Remember that Local SEO can help you to rank your website in your local area and engage with potential clients nearby who are searching for exactly what it is that you do.
To tap into the benefits of SEO you’ll need to research keywords, write content people are searching for online and do outreach to build links to your site.
A website is like your online shop window. If well-designed it can help bring prospective clients on a journey and complement your marketing efforts.
Tools like Google Analytics and Google Search Console can help you to identify what brings people to your website, what stage of the customer journey they’re in and which marketing efforts are paying off for you.
Getting feedback on the search terms that bring people to your site, how they found you and what they’re looking for can give you invaluable insight into your audience. It can also help you to create offers that align with what they want and need.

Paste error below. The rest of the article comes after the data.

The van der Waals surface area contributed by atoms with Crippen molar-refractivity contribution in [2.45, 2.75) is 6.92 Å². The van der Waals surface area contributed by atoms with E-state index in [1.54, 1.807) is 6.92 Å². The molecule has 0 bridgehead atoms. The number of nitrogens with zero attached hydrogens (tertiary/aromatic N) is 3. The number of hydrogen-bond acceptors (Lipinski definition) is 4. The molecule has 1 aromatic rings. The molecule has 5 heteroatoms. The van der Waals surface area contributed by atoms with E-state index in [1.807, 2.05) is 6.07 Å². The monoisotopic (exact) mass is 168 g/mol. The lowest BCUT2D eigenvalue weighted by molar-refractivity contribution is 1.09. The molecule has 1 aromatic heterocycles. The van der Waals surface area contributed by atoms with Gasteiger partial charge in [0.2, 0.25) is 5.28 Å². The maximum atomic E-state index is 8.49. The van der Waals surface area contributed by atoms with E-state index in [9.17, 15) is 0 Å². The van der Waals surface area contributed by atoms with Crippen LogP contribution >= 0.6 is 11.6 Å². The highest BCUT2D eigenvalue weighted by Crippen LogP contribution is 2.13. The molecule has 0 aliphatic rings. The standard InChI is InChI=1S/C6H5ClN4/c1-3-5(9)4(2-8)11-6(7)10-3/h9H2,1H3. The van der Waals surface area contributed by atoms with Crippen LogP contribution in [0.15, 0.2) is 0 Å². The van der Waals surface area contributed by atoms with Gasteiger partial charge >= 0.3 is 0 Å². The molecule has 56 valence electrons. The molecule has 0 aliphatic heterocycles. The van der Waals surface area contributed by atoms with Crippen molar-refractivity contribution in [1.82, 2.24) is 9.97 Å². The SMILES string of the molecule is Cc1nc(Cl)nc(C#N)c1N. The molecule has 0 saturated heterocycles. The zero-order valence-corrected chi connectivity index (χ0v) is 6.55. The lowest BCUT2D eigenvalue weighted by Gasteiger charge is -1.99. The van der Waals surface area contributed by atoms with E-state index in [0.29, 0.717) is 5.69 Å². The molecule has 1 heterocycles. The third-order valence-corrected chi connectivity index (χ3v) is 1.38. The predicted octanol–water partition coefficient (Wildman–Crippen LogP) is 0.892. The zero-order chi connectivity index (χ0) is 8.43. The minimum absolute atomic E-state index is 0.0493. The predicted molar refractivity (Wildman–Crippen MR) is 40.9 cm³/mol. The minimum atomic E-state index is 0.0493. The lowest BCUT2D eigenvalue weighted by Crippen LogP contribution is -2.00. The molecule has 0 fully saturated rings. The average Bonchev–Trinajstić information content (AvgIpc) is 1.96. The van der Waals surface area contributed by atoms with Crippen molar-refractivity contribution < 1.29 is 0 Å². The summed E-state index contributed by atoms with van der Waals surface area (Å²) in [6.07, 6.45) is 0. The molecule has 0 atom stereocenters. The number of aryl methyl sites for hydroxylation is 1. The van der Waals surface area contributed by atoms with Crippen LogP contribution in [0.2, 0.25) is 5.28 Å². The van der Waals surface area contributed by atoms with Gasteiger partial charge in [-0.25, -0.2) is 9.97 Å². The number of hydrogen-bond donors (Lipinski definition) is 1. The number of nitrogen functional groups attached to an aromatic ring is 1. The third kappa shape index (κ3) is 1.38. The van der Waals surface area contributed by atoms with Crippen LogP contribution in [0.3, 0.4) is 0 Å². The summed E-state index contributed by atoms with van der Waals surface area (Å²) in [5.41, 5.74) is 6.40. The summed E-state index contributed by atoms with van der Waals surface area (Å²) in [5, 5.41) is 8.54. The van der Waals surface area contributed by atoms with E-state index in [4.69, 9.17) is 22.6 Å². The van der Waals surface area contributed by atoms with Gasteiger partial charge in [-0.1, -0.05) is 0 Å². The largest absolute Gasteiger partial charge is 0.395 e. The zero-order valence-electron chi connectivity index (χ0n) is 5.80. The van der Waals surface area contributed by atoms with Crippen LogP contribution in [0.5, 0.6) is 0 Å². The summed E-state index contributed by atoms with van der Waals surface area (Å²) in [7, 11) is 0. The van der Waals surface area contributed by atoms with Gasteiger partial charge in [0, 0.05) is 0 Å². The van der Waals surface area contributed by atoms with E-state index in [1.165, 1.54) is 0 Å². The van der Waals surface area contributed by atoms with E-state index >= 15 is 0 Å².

The benefit of having a website is that, unlike social media, you own your real estate (once you keep up with your website hosting and domain name payments).
When set up correctly, your website can help you to grow your email list and stay connected with potential clients who might not be ready to buy yet or those who might turn into repeat business.
By setting up a valuable freebie on your website you can bring your people on a journey where they get to know, like and trust you.
4. A website can boost credibility